CLEVELAND — Boom! Bang! Pow! Nine pitches, three homers, one devastating inning.
Back in October's spotlight, the Cleveland Indians rocked Rick Porcello for three long balls in the third inning in their AL Division Series opener. Francisco Lindor's homer capped the rampage off the 22-game winner, and the Indians held on to beat the Boston Red Sox 5-4 Thursday night.
Lindor, Jason Kipnis and Robert Perez went deep in the third off Porcello, who lasted 4 1/3 innings in his shortest outing this year.
"We were up in the strike zone and they made us pay for it," Red Sox manager John Farrell said.
Before a sea of red-towel waving, screaming fans, the Indians got a jump in the best-of-5 series against David Ortiz and the AL East champions.
Andrew Miller, acquired by Cleveland in a July trade for an October night like this, pitched two scoreless innings for the win. Summoned by manager Terry Francona earlier than usual, the lefty struck out Ortiz with two on to end the fifth and threw a season-high 40 pitches.
Bryan Shaw gave up a leadoff homer to Boston's Brock Holt in the eighth that made it 5-4 before Cody Allen struck out Xander Bogaerts with the potential tying run at third to end the inning. Boston put a runner on with two outs in the ninth but Allen fanned Dustin Pedroia on a full-count checked-swing, his 40th pitch, for the save. Pedroia was livid, and Farrell went onto the field to question plate umpire Brian Knight.
Pedroia fired his helmet in disgust on his way into the dugout.
"In real time, it's a borderline call," Farrell said. "Looking at it later, he swung."
Ortiz went 1 for 4 with a double in the first game of his final postseason.
Rookie Andrew Benintendi and Sandy Leon also homered for the Red Sox, who will start David Price in Game 2 in the shadows Friday afternoon against Cleveland ace Corey Kluber.
Cleveland unloaded on Porcello in the third, connecting for the three homers that shook Progressive Field.
Perez started the salvo with just his second homer in 82 at-bats at home this season. One out later, Kipnis drove a pitch over the wall in right-center, giving Cleveland a 3-2 lead and sending the raucous crowd of 37,763 into delirium. Kipnis had just finished getting a celebratory ride through the dugout when Lindor's shot to right barely cleared a leaping attempt by Mookie Betts.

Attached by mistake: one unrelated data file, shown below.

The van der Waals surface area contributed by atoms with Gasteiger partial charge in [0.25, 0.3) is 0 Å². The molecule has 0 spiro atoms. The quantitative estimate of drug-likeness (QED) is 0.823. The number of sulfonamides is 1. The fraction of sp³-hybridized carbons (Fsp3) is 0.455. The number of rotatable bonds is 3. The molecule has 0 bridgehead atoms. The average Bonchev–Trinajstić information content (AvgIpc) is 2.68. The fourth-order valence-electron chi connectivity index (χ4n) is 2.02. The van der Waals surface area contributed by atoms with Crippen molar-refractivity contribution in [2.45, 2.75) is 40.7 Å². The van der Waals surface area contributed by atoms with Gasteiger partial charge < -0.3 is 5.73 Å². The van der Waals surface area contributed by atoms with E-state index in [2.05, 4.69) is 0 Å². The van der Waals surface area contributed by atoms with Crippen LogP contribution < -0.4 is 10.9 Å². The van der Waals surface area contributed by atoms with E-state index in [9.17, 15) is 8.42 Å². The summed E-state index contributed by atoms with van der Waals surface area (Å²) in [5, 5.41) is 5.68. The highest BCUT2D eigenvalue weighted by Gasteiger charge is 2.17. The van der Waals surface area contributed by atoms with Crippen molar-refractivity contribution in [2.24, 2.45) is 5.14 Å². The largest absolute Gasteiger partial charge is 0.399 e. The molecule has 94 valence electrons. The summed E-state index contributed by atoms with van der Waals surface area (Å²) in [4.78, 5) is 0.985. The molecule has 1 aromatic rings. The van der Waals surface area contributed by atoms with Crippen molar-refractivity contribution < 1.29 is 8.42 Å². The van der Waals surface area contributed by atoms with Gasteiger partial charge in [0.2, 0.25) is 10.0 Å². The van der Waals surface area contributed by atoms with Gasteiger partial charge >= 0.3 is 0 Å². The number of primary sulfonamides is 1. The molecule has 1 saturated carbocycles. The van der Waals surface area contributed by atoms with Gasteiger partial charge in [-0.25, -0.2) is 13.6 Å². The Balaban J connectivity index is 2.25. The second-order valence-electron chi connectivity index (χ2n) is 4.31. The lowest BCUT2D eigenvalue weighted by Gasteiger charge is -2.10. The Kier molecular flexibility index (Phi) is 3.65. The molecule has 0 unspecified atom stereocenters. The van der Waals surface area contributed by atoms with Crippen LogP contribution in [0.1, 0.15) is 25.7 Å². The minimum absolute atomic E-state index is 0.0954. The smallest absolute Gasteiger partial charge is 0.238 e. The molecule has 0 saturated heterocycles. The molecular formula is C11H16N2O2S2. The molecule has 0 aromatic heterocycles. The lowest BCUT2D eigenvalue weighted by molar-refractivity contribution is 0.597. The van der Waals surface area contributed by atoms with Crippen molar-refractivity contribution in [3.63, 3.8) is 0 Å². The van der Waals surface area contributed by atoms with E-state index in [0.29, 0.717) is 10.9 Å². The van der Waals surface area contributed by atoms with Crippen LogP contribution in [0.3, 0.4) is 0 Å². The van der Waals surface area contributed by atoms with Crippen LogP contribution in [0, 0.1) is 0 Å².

"By the third one, our dugout was losing it," Kipnis said.
Porcello was clearly staggered by the barrage, and as Cleveland fans jumped for joy, Boston's infielders gathered around their ace, who went 11-2 after the All-Star break.
Leon's homer pulled the Red Sox to 4-3 in the fifth. Francona, who won two World Series with the Red Sox before coming to Cleveland, pulled starter Trevor Bauer for Miller, who hadn't come in earlier than the sixth all season.
Miller gave up a double and walk before getting Ortiz to swing at a low third strike.
Francona extended both Miller and Allen knowing the importance of winning the opener.
"We wanted to win the game tonight and we did," he said. "Tomorrow might be a little bit different design."
Cleveland tacked on another run in the fifth, helped by Perez's alert baserunning. The slow-footed catcher tagged and took second on a fly to left and scored on Kipnis' single to make it 5-3.
Benintendi didn't show any nerves in his first postseason at-bat, jumping on Bauer for a leadoff homer in the third for a 2-1 lead.
The enigmatic Bauer, who began the season in the bullpen, was in trouble in the first inning but emerged from a two-on, none-out situation only down 1-0.
With two runners at the corners, the right-hander struck out Betts and retired Ortiz on a foul pop. Hanley Ramirez followed with a single, scoring Pedroia. Holt tried to score from first, but was thrown out at the plate on a relay from shortstop Lindor to Perez, whose sweeping tag caught Boston's third baseman on the knee.
ODDS AND ENDS: Perez became the first Cleveland player to hit a home run in his first postseason at-bat. ... The last time the Indians hit three homers in the same inning was on Oct. 9, 1998, when Mark Whiten, Manny Ramirez and Jim Thome went deep at Yankee Stadium in the ALCS. . Porcello fell to 0-3 with a 5.66 ERA in nine career postseason appearances. . Benintendi became the youngest Boston player to hit a home run in his playoff debut at 22 years, 92 days.
Indians: RHP Danny Salazar (strained forearm) was sent to the team's training complex in Goodyear, Arizona, to build up his arm strength. Salazar has been out since Sept. 9. He, too, could be available in the next round.
Price is 0-7 in the postseason as a starter, a mark that has tarnished the five-time All-Star's splendid career. Kluber will be pitching on 10 days' rest. He strained a quadriceps last month and the Indians skipped his last start to give him extra time.